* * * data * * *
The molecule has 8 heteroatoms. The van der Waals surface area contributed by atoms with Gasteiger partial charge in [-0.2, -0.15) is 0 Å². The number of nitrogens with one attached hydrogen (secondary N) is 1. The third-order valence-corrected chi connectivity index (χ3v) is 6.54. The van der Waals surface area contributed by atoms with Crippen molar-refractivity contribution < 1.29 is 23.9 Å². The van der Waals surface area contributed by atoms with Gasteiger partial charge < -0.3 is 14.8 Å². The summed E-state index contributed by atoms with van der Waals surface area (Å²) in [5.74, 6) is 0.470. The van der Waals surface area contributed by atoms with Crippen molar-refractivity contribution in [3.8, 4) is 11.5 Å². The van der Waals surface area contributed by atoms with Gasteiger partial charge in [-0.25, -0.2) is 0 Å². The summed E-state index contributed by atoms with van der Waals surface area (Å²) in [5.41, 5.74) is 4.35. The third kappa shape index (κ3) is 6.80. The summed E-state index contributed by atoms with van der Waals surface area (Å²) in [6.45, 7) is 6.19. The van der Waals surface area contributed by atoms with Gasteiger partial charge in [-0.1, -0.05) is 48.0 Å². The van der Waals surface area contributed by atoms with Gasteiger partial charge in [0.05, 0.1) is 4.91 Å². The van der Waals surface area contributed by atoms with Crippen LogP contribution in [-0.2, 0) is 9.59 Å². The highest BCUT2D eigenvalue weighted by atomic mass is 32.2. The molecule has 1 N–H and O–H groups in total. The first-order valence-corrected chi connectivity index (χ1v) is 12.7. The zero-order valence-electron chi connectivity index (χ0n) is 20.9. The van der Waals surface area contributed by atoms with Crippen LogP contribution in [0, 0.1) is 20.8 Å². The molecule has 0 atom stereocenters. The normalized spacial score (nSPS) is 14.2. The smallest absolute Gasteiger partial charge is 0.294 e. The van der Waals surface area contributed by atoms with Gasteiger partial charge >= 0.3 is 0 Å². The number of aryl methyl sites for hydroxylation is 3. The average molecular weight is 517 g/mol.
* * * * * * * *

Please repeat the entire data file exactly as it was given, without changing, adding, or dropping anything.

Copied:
The molecule has 8 heteroatoms. The van der Waals surface area contributed by atoms with Gasteiger partial charge in [-0.2, -0.15) is 0 Å². The number of nitrogens with one attached hydrogen (secondary N) is 1. The third-order valence-corrected chi connectivity index (χ3v) is 6.54. The van der Waals surface area contributed by atoms with Crippen molar-refractivity contribution < 1.29 is 23.9 Å². The van der Waals surface area contributed by atoms with Gasteiger partial charge < -0.3 is 14.8 Å². The summed E-state index contributed by atoms with van der Waals surface area (Å²) in [5.74, 6) is 0.470. The van der Waals surface area contributed by atoms with Crippen molar-refractivity contribution in [3.8, 4) is 11.5 Å². The van der Waals surface area contributed by atoms with Gasteiger partial charge in [-0.25, -0.2) is 0 Å². The summed E-state index contributed by atoms with van der Waals surface area (Å²) in [5.41, 5.74) is 4.35. The third kappa shape index (κ3) is 6.80. The summed E-state index contributed by atoms with van der Waals surface area (Å²) in [6.45, 7) is 6.19. The van der Waals surface area contributed by atoms with Gasteiger partial charge in [-0.1, -0.05) is 48.0 Å². The van der Waals surface area contributed by atoms with Gasteiger partial charge in [0.05, 0.1) is 4.91 Å². The van der Waals surface area contributed by atoms with Crippen LogP contribution in [-0.2, 0) is 9.59 Å². The highest BCUT2D eigenvalue weighted by atomic mass is 32.2. The molecule has 1 N–H and O–H groups in total. The first-order valence-corrected chi connectivity index (χ1v) is 12.7. The zero-order valence-electron chi connectivity index (χ0n) is 20.9. The van der Waals surface area contributed by atoms with Crippen LogP contribution in [0, 0.1) is 20.8 Å². The molecule has 0 atom stereocenters. The normalized spacial score (nSPS) is 14.2. The smallest absolute Gasteiger partial charge is 0.294 e. The van der Waals surface area contributed by atoms with Gasteiger partial charge >= 0.3 is 0 Å². The number of aryl methyl sites for hydroxylation is 3. The average molecular weight is 517 g/mol.